City Hall’s disaster-laden relocation to east London was delayed by a series of setbacks including the discovery of a water leak and global supply chain issues, the London Assembly has been told.
Greater London Authority staff, including London Assembly Members and civil servants working for Sadiq Khan, were supposed to move into the building formerly known as The Crystal in December last year.
But the move was delayed four times, with staff left to work temporarily from London Fire Brigade Headquarters on Union Street.
On March 23, the London Assembly’s GLA oversight committee grilled key members of the team behind the relocation following the official opening of the new City Hall this week.
Mary Harpley, chief officer at the GLA, said “a series of issues” were revealed once contractors entered the building to begin work converting the former conference centre.
These included having to replace the building management system, which includes things such as heating and lighting, as well as the discovery of a water leak which led to a whole floor having to be replaced.
But Harpley added that issues in the global supply chain, as well as various COVID impacts, also held up the move.
At one point, aggregates and resin needed to complete the floor replacement were held up in customs for two weeks, while lead times for other materials went from around four weeks to as many as 30 weeks.
Milly Kiely-Horn, the GLA’s programme director for City Hall relocation, said that the move was put behind schedule “fairly early on”. Asked whether she thought the timescale for relocation was ever achievable, Ms Kiely-Horn said it was an “aggressive timeline”.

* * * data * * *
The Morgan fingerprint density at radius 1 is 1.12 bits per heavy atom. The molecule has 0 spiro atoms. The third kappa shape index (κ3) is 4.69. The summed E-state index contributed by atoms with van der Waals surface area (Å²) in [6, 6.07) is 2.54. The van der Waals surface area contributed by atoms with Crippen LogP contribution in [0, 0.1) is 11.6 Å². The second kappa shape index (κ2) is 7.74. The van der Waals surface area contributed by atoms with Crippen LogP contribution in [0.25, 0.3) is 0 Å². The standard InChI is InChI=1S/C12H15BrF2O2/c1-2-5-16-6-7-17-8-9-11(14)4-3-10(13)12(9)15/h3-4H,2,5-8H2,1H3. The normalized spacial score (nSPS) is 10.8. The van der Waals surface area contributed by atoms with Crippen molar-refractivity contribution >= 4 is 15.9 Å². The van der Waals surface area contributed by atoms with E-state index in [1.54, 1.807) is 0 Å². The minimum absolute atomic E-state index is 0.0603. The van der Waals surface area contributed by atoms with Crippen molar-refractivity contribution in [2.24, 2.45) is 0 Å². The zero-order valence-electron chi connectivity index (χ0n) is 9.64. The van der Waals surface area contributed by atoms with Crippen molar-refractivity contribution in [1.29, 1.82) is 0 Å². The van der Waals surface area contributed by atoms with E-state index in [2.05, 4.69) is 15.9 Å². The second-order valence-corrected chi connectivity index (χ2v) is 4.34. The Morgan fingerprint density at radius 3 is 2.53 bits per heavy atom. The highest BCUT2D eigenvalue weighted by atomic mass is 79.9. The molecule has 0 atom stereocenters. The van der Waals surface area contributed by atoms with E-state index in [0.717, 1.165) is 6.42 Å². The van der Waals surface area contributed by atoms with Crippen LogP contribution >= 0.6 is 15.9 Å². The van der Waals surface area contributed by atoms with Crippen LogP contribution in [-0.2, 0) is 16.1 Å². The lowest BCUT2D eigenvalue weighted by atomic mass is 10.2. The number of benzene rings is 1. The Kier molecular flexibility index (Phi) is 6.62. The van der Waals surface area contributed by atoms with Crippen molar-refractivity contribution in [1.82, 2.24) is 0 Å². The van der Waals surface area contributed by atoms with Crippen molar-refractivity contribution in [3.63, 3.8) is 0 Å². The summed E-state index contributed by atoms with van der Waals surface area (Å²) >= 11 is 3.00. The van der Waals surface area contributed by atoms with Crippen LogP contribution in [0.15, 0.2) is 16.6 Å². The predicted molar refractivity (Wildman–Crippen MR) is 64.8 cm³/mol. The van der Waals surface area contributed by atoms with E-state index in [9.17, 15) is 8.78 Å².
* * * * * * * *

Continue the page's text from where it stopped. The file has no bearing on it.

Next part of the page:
A number of key London Assembly meetings were able to take place in the new City Hall chamber while work was completed on the rest of the building.
But it was revealed on March 23 that during one of these sessions, a member of City Hall security staff was involved in an accident when they fell through a piece of flooring.
Simon Grinter, the GLA’s head of facilities management, said: “There was an accident on site on one of the days that we were open to meetings. It wasn’t a manhole [that the staff member fell down], it was a piece of flooring. A full accident investigation was done following that and appropriate remediation work was done.”
The decision to relocate City Hall from its iconic former home near Tower Bridge was made in a bid to save around £60 million over the course of five years.
Despite the various issues with the move, the GLA’s executive director for resources David Gallie has said the three-month delay has actually saved City Hall money.
He said: “Perversely, the delay has actually probably saved us money. As soon as we left old City Hall, we immediately stopped paying rent and rates, so that saving has already arisen. Similarly, in our rental payment for this building, it has been delayed until we’ve actually gained occupancy.”
Though the move has been the subject of scrutiny and mockery online, Mary Harpley issued a strong rebuttal to claims that it had caused “reputational damage” to City Hall.
She said: “We have spent three and a half months between City Halls. We didn’t leave the last City Hall until the first week in December. We’re now in the new City Hall in the middle of March. So, it’s three and a half months, not months and months and months.
“We have delivered a new civic building of some stature within 15 months of getting planning permission through a global pandemic, through global supply chain issues and to budget. I don’t think that damages our reputation at all, and I would say actually, this is one of the projects in London over the last few months that has pretty much got to where we said we would get to.”